(Note: Asterisks denote links to documents at the end of this article.)
The Alliance of Baptists formed around a *covenant 32 years ago. “In a time when historic Baptist principles, freedoms, and traditions need a clear voice,” the covenant began. It created clarity from which the Alliance thrived. For more than three decades seven commitments have inspired the Alliance to become a community dedicated to the inclusion of all persons, to pursuing justice and to developing partnerships in mission.
But it can only be “in a time” for so long.
The Why Baptist event two years ago celebrated the covenant’s 30th anniversary with a fresh look at its seven commitments. The event spawned conversations beyond its own conversations. The Alliance board of directors formed a committee under Daniel Miles’s leadership to look at the covenant. By fall 2017 the board felt it imperative that some amendments be made.
A statement on the inclusion of women in ministry—“The freedom of the local church . . . [to] ordain whom it perceives as gifted for ministry, male or female”—now excluded. A statement on God’s call committed us to social and economic justice, but not specifically to racial justice. The board determined racial justice must be added to the covenant and that binary gender language should be
removed. With those mandates it commissioned a covenant revisioning team to study the covenant and recommend any additional changes.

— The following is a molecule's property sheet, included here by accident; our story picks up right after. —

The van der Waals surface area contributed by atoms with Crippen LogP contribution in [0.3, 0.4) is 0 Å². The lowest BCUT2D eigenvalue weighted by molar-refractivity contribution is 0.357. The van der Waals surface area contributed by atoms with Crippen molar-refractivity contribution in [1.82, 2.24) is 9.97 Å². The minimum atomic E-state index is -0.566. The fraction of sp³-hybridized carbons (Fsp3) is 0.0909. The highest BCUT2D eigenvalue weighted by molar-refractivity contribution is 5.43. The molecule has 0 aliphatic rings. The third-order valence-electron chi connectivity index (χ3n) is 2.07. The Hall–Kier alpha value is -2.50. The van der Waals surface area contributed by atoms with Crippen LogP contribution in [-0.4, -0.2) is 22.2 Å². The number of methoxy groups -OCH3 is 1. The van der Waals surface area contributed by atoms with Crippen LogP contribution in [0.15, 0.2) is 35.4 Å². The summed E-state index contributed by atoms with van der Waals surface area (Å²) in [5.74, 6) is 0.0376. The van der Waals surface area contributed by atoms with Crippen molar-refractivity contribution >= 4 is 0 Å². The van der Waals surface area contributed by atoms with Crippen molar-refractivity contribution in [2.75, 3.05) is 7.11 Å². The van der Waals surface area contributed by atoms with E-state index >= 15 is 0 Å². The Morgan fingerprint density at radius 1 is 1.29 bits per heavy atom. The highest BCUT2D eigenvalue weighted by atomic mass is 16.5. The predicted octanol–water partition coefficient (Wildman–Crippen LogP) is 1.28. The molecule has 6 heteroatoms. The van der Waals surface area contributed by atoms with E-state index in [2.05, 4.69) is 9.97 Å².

So, a year ago I had the pleasure of joining a wonderful group of people—Nancy Sehested, Ned Parker, Andrew Gardner, Cristina Garcia-Alfonso, Malu Fairley-Collins and Sally Sarratt, with Paula Clayton Dempsey as the staff liaison—to work together on revisioning the covenant. At the 2018 Annual Gathering in Dayton, Ohio, we kicked off the review of the covenant by hosting table conversations for 150 people, which yielded 19 pages of information.
Over time we became convinced that the Alliance covenant needed more than just a few amendments. The covenant was created “in a time” that was uniquely tied to a rejection of the conservative movement of the Southern Baptist Convention. We believe the times in which we live call for a *new Alliance covenant and mission. We think we preserved a core of the original covenant along with its 22-year-old mission and added dimensions needed for the living of these days. In order to help you understand how we reached our recommendation, you may read the *report we made to the board.
At the upcoming 2019 Annual Gathering in Washington, D.C., we will kick off a year-long discussion on this proposed covenant with more table conversations. We submit this recommendation as the beginning of a process. We expect the community to wrestle with our proposal and to make it better by the time we meet in Fort Worth, Texas, in 2020, where the board hopes we will approve an Alliance Covenant and Mission for the next generation.
I hope you will take time to click the links on this page to read the current covenant, the recommended covenant, as well as the report to the Alliance board of directors, and begin forming thoughts to share at our gathering in D.C. Thank you for the privilege of starting the conversation.
Tim Moore is chair of the Alliance of Baptists’ covenant revisioning team. He also is the writer-in-residence and former pastor at congregational partner Sardis Baptist Church in Charlotte, N.C.